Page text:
It is true that Zardari is no establishment stooge, but it is also true that the former president is well known as an excellent politician who knows ‘the art of the deal’. PPP has seen its fortunes steadily sinking since its historic losses in 2013. Since that time, the party has been grasping as any opportunity to reinvent itself away from ‘Roti, Kapra aur Makaan’ to some sort of generic political party with a broader middle class appeal. Bilawal was rebooted as Kashmir mujahid, party leaders came out in support of military courts by blaming civilian institutions, and the party that has stood strongest for religious minorities has shown weakness on important issues like forced conversion. Zardari is no stooge, but does seem like PPP leaders have been taking some very bad advise and now are once again trying to be overly clever by taking the opportunity to get on TV in exchange for providing cover for Army’s media managers.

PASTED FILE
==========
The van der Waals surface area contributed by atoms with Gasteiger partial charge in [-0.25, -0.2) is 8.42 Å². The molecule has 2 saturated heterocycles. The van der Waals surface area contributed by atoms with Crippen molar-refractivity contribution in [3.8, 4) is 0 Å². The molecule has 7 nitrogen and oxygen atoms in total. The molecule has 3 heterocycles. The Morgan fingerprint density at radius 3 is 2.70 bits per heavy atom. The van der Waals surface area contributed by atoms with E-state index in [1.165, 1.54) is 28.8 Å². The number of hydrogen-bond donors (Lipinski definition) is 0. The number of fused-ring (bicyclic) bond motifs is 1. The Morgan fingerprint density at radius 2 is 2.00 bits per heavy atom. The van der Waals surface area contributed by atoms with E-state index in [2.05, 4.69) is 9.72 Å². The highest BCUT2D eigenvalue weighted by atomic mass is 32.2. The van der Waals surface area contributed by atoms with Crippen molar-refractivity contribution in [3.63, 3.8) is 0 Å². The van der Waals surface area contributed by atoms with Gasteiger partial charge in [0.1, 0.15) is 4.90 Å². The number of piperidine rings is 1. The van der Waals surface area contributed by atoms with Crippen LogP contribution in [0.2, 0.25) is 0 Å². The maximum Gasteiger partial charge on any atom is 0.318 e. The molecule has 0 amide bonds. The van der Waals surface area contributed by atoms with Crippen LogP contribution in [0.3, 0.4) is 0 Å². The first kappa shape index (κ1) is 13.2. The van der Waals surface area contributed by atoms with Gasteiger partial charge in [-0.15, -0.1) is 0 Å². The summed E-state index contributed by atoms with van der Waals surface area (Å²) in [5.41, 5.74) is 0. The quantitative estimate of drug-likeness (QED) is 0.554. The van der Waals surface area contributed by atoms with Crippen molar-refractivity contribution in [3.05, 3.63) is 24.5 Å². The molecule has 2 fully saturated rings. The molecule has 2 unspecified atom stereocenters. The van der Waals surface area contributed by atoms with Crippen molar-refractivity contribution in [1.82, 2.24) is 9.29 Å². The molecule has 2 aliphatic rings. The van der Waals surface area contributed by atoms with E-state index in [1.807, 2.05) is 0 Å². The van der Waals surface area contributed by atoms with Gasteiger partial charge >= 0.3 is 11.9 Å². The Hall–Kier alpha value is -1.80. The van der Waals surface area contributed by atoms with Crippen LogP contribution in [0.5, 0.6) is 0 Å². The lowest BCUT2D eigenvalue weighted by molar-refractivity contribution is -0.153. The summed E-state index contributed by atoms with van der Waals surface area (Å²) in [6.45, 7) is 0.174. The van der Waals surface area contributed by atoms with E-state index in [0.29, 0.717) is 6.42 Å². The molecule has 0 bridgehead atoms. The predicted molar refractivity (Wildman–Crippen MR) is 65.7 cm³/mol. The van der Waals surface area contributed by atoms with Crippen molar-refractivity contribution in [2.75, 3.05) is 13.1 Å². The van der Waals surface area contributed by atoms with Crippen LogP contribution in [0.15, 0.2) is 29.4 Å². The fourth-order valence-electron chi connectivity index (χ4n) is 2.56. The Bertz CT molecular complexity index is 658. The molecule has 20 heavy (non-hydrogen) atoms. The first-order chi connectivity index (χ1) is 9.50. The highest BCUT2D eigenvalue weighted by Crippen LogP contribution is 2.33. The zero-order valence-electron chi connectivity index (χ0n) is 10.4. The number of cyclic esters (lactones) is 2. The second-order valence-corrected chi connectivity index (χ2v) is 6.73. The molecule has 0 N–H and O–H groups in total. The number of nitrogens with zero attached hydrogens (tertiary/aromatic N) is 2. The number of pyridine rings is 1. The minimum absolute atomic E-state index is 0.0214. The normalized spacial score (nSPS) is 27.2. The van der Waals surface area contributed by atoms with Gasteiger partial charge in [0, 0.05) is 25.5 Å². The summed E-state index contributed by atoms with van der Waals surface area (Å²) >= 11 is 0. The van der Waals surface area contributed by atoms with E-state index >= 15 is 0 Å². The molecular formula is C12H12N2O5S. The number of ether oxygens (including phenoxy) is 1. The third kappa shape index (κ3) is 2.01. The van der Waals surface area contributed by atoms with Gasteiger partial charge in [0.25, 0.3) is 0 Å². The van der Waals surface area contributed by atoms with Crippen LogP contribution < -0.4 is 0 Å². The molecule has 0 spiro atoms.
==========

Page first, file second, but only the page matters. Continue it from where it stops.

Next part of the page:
Whatever the true reasoning is impossible to know, and those who actually know will never tell it. What we can be sure of is that the antidote for military media managers is not political media managers. In this era of ‘fake news’ and media manipulation, it is becoming harder and harder to know what is true. The solution is to increase the number of professional journalists who are investigating and reporting the facts without ideological bias. Adding more politicians to the mix only adds to the confusion, which is something neither People’s Party nor media cannot afford.

Khaki TV